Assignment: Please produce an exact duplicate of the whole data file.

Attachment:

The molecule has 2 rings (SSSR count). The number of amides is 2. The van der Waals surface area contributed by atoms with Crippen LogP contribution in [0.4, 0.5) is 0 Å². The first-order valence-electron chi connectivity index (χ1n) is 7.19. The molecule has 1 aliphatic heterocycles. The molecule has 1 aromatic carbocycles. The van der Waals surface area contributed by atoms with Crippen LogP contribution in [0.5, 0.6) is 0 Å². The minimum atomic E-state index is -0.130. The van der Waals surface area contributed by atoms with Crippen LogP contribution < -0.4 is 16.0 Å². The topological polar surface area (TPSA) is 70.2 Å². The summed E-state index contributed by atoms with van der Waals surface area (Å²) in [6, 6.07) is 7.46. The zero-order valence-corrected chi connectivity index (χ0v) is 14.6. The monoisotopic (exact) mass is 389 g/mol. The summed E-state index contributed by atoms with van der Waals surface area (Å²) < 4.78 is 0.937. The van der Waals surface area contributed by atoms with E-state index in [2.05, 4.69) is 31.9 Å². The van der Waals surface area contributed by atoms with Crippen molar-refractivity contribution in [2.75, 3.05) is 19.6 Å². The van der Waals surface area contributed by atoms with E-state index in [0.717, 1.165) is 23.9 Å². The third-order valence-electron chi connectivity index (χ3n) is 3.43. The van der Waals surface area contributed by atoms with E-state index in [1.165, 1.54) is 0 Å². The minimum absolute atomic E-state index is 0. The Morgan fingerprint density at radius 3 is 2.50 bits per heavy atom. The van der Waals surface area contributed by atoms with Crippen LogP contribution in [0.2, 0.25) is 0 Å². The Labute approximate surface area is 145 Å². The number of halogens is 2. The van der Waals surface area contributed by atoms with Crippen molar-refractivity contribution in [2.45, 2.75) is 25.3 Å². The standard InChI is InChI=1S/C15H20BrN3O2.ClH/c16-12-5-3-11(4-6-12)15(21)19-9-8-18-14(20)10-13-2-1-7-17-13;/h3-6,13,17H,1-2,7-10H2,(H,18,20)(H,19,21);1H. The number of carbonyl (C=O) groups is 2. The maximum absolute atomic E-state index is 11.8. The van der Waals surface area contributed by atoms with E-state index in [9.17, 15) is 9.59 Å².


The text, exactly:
The molecule has 2 rings (SSSR count). The number of amides is 2. The van der Waals surface area contributed by atoms with Crippen LogP contribution in [0.4, 0.5) is 0 Å². The first-order valence-electron chi connectivity index (χ1n) is 7.19. The molecule has 1 aliphatic heterocycles. The molecule has 1 aromatic carbocycles. The van der Waals surface area contributed by atoms with Crippen LogP contribution in [0.5, 0.6) is 0 Å². The minimum atomic E-state index is -0.130. The van der Waals surface area contributed by atoms with Crippen LogP contribution < -0.4 is 16.0 Å². The topological polar surface area (TPSA) is 70.2 Å². The summed E-state index contributed by atoms with van der Waals surface area (Å²) in [6, 6.07) is 7.46. The zero-order valence-corrected chi connectivity index (χ0v) is 14.6. The monoisotopic (exact) mass is 389 g/mol. The summed E-state index contributed by atoms with van der Waals surface area (Å²) < 4.78 is 0.937. The van der Waals surface area contributed by atoms with E-state index in [2.05, 4.69) is 31.9 Å². The van der Waals surface area contributed by atoms with Crippen molar-refractivity contribution in [2.75, 3.05) is 19.6 Å². The van der Waals surface area contributed by atoms with E-state index in [0.717, 1.165) is 23.9 Å². The third-order valence-electron chi connectivity index (χ3n) is 3.43. The van der Waals surface area contributed by atoms with E-state index in [1.165, 1.54) is 0 Å². The minimum absolute atomic E-state index is 0. The Morgan fingerprint density at radius 3 is 2.50 bits per heavy atom. The van der Waals surface area contributed by atoms with Crippen LogP contribution in [0.2, 0.25) is 0 Å². The Labute approximate surface area is 145 Å². The number of halogens is 2. The van der Waals surface area contributed by atoms with Crippen molar-refractivity contribution in [2.45, 2.75) is 25.3 Å². The standard InChI is InChI=1S/C15H20BrN3O2.ClH/c16-12-5-3-11(4-6-12)15(21)19-9-8-18-14(20)10-13-2-1-7-17-13;/h3-6,13,17H,1-2,7-10H2,(H,18,20)(H,19,21);1H. The number of carbonyl (C=O) groups is 2. The maximum absolute atomic E-state index is 11.8. The van der Waals surface area contributed by atoms with E-state index in [9.17, 15) is 9.59 Å².